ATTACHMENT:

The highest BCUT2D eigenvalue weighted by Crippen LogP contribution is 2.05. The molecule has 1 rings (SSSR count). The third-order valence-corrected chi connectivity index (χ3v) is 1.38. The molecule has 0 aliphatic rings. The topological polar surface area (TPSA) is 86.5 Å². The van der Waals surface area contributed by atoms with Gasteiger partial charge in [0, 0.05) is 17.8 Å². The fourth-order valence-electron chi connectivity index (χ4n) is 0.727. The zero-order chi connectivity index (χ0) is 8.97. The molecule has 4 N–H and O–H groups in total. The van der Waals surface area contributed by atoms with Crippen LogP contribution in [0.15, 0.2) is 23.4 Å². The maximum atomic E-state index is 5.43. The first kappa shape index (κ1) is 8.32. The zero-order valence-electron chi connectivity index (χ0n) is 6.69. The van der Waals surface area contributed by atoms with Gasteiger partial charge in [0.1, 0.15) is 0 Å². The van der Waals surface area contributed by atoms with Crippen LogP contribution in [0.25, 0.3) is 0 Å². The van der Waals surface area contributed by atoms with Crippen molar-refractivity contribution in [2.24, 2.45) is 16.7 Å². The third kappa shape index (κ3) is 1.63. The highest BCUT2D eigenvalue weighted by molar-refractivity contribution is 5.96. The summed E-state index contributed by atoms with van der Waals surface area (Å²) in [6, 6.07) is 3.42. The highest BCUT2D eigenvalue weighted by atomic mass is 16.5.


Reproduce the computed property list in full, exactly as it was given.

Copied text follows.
The highest BCUT2D eigenvalue weighted by Crippen LogP contribution is 2.05. The molecule has 1 rings (SSSR count). The third-order valence-corrected chi connectivity index (χ3v) is 1.38. The molecule has 0 aliphatic rings. The topological polar surface area (TPSA) is 86.5 Å². The van der Waals surface area contributed by atoms with Gasteiger partial charge in [0, 0.05) is 17.8 Å². The fourth-order valence-electron chi connectivity index (χ4n) is 0.727. The zero-order chi connectivity index (χ0) is 8.97. The molecule has 4 N–H and O–H groups in total. The van der Waals surface area contributed by atoms with Crippen LogP contribution in [0.15, 0.2) is 23.4 Å². The maximum atomic E-state index is 5.43. The first kappa shape index (κ1) is 8.32. The zero-order valence-electron chi connectivity index (χ0n) is 6.69. The van der Waals surface area contributed by atoms with Gasteiger partial charge in [0.1, 0.15) is 0 Å². The van der Waals surface area contributed by atoms with Crippen LogP contribution in [0.25, 0.3) is 0 Å². The van der Waals surface area contributed by atoms with Crippen molar-refractivity contribution in [2.24, 2.45) is 16.7 Å². The third kappa shape index (κ3) is 1.63. The highest BCUT2D eigenvalue weighted by molar-refractivity contribution is 5.96. The summed E-state index contributed by atoms with van der Waals surface area (Å²) in [6, 6.07) is 3.42. The highest BCUT2D eigenvalue weighted by atomic mass is 16.5.